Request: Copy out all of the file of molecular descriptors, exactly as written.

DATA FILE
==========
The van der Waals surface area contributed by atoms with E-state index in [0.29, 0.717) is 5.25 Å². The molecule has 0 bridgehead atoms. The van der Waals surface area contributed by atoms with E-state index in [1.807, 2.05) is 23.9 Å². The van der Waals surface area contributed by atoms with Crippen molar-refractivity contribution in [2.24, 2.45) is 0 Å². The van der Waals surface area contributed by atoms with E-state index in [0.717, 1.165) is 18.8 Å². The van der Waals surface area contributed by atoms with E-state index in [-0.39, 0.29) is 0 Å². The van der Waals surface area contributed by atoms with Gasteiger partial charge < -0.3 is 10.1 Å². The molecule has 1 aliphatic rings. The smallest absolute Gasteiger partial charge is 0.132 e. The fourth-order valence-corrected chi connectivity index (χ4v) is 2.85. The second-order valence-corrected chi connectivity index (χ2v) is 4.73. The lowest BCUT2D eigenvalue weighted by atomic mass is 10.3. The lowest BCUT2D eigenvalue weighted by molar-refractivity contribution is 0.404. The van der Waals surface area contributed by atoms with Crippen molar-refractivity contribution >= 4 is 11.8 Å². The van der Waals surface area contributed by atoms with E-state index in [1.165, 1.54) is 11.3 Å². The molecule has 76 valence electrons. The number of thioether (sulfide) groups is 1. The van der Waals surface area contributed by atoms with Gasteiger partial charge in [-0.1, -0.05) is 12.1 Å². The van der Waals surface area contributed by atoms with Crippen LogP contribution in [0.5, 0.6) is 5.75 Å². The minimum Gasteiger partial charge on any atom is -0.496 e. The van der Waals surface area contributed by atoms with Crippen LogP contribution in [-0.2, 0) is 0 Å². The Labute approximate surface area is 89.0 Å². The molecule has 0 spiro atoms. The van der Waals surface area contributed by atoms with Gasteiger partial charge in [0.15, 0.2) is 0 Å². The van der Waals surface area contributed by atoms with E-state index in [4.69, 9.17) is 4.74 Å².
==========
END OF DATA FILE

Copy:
The van der Waals surface area contributed by atoms with E-state index in [0.29, 0.717) is 5.25 Å². The molecule has 0 bridgehead atoms. The van der Waals surface area contributed by atoms with E-state index in [1.807, 2.05) is 23.9 Å². The van der Waals surface area contributed by atoms with Crippen molar-refractivity contribution in [2.24, 2.45) is 0 Å². The van der Waals surface area contributed by atoms with E-state index in [0.717, 1.165) is 18.8 Å². The van der Waals surface area contributed by atoms with E-state index in [-0.39, 0.29) is 0 Å². The van der Waals surface area contributed by atoms with Gasteiger partial charge < -0.3 is 10.1 Å². The molecule has 1 aliphatic rings. The smallest absolute Gasteiger partial charge is 0.132 e. The fourth-order valence-corrected chi connectivity index (χ4v) is 2.85. The second-order valence-corrected chi connectivity index (χ2v) is 4.73. The lowest BCUT2D eigenvalue weighted by atomic mass is 10.3. The lowest BCUT2D eigenvalue weighted by molar-refractivity contribution is 0.404. The van der Waals surface area contributed by atoms with Crippen molar-refractivity contribution >= 4 is 11.8 Å². The van der Waals surface area contributed by atoms with E-state index in [1.165, 1.54) is 11.3 Å². The molecule has 76 valence electrons. The number of thioether (sulfide) groups is 1. The van der Waals surface area contributed by atoms with Gasteiger partial charge in [-0.1, -0.05) is 12.1 Å². The van der Waals surface area contributed by atoms with Crippen LogP contribution in [0.5, 0.6) is 5.75 Å². The minimum Gasteiger partial charge on any atom is -0.496 e. The van der Waals surface area contributed by atoms with Crippen LogP contribution in [-0.2, 0) is 0 Å². The Labute approximate surface area is 89.0 Å². The molecule has 0 spiro atoms. The van der Waals surface area contributed by atoms with Gasteiger partial charge in [0.15, 0.2) is 0 Å². The van der Waals surface area contributed by atoms with E-state index in [4.69, 9.17) is 4.74 Å².